Jonathan Pollet, of Red Tiger Security, an extremely well known Industrial Control System and SCADA security authority reprised the lecture he gave in March at SANS. Marcus Braedle of ABB, the session host, was at some pains to assure the listeners that the point of the talk was to illustrate what could happen to anybody, not to trash any of the companies whose equipment was used as examples.
Pollet showed how easily a relatively simple cyber attack could disable the ESD system in a plant, and change states of individual tag numbers from on to off, for example. Clearly doing this would probably not be good for the plant.
Pollet started his discussion with an overview of the state of hacking with respect to ICS and SCADA systems. SCADA and ICS systems are the low hanging fruit for hackers. The reason is simple, Pollet said. SCADA and ICS Hardware/Software do not go through the same rigorous security lifecycle process as Information Technology systems.
On average, Microsoft will put their software through 100,000 various fuzzing loops and debugging processes to test for crashes and bugs....and yet we still find plenty of vulnerabilities still being discovered and reported for Microsoft software. Control System vendors, if they actually test their systems for bugs at all, will typically only run their applications through basic regression tests, and this process is maybe 5% of what Microsoft does to test their code.
The SCADA / ICS world lags the IT world typically by 5 to 10 years, so we are only recently seeing the larger Control System vendors building plans to test their products for security flaws. All of those thousands of legacy products out there were NEVER tested for simple cyber security flaws like buffer overflows.
Further, Pollet pointed out, there now exists a "market" in SCADA and ICS exploits where hackers can simply buy a way to attack a control system. In March 2011, Luigi Auriemma, an Italian security analyst (hacker) released 34 SCADA system vulnerabilities all at once, followed by another release in September 2011 of another bundle of exploits and vulnerabilities that covered six more SCADA/ICS vendors.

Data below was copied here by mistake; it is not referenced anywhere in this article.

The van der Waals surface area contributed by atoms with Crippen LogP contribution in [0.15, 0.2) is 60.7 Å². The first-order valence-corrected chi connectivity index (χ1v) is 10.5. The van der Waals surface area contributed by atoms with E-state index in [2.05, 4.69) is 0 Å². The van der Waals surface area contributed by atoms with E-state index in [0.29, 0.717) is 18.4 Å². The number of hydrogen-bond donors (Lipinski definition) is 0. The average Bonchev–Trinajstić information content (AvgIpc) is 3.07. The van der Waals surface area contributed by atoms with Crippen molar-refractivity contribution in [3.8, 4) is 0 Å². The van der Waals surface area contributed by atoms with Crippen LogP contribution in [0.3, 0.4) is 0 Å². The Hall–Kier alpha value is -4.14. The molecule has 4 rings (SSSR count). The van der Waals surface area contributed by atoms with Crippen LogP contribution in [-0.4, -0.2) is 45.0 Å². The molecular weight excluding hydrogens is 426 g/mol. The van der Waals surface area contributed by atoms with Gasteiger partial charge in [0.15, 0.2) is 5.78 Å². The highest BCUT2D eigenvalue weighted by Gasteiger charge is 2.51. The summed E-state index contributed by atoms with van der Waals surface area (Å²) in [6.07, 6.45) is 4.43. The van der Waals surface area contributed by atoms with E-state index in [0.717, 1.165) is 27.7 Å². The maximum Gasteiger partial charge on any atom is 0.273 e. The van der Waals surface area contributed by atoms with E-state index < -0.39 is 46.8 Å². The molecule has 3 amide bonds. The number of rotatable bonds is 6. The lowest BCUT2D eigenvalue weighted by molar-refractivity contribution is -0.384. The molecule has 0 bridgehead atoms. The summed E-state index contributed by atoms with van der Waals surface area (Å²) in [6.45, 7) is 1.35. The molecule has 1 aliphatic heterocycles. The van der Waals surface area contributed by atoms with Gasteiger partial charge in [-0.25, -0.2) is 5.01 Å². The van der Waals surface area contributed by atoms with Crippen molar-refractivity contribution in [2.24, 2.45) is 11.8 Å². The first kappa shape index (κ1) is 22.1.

Pollet discussed "Project Basecamp," an attempt by an irate and frustrated Dale Peterson of Digital Bond to embarrass SCADA and ICS vendors into fixing the vulnerabilities that have been known for years. Peterson's team focused on six major PLC vendors' products and discovered "backdoors, weak credential storage, the ability to change ladder logic and firmware," and much more.
Many nation states and governments already have the ability to track, monitor, filter, restrict, and in some cases manipulate Internet and Email communications. This is important to ICS and SCADA owners, because vastly more malware is distributed by email and compromised websites than other means. There are elaborate phishing schemes that have been developed using social media sites like LinkedIn and Facebook and Twitter to attempt to invade corporate systems, both IT and ICS.
The next platform many governments want access to is mobile phones. They not only already have the ability to monitor SMS messages and perform digital wire tapping, but now they want the ability to geo-locate mobile users to track their physical presence. In the Arab Spring countries, and in China, the governments in power are working hard to restrict what media is allowed to flow into their countries, and restrict blogging activities that contain negative comments about the government. In Libya, Pollet noted, the new government started social filtering of the Web; in Tunisia: Deep Packet Inspection (DPI) is still in use, waiting for government regulation (but censorship is more transparent) and in Egypt, the military actively goes after individual bloggers.
These techniques can be easily applied to the control system space, Pollet argued. As the use of smartphones and tablets like the iPad proliferate in the plant environment, hackers will be attempting to access the control system using these mobile devices. Pollet has found smartphones plugged right into the DCS console in several instances already.
Is it more than a threat? Pollet quotes Sanaz Browarny, the chief intelligence and analysis for control system security at DHS as saying, "On a daily basis the US is being targeted." Pollet pointed out how many attacks are occurring and produced a copy of an alert from ICS-CERT, dated April 13, 2012 to back his statement up. The alert said that there was an ongoing "campaign" of attacks against the gas pipeline industry's control systems.
"The sky is not falling...yet..." Pollet concluded. End users and vendors both have to do much more to secure their facilities. He pointed out technologies that he said were "holding back the tide," and he encouraged his audience to get training and become informed, and establish policies and procedures that will diminish the risk of attacks on their control systems.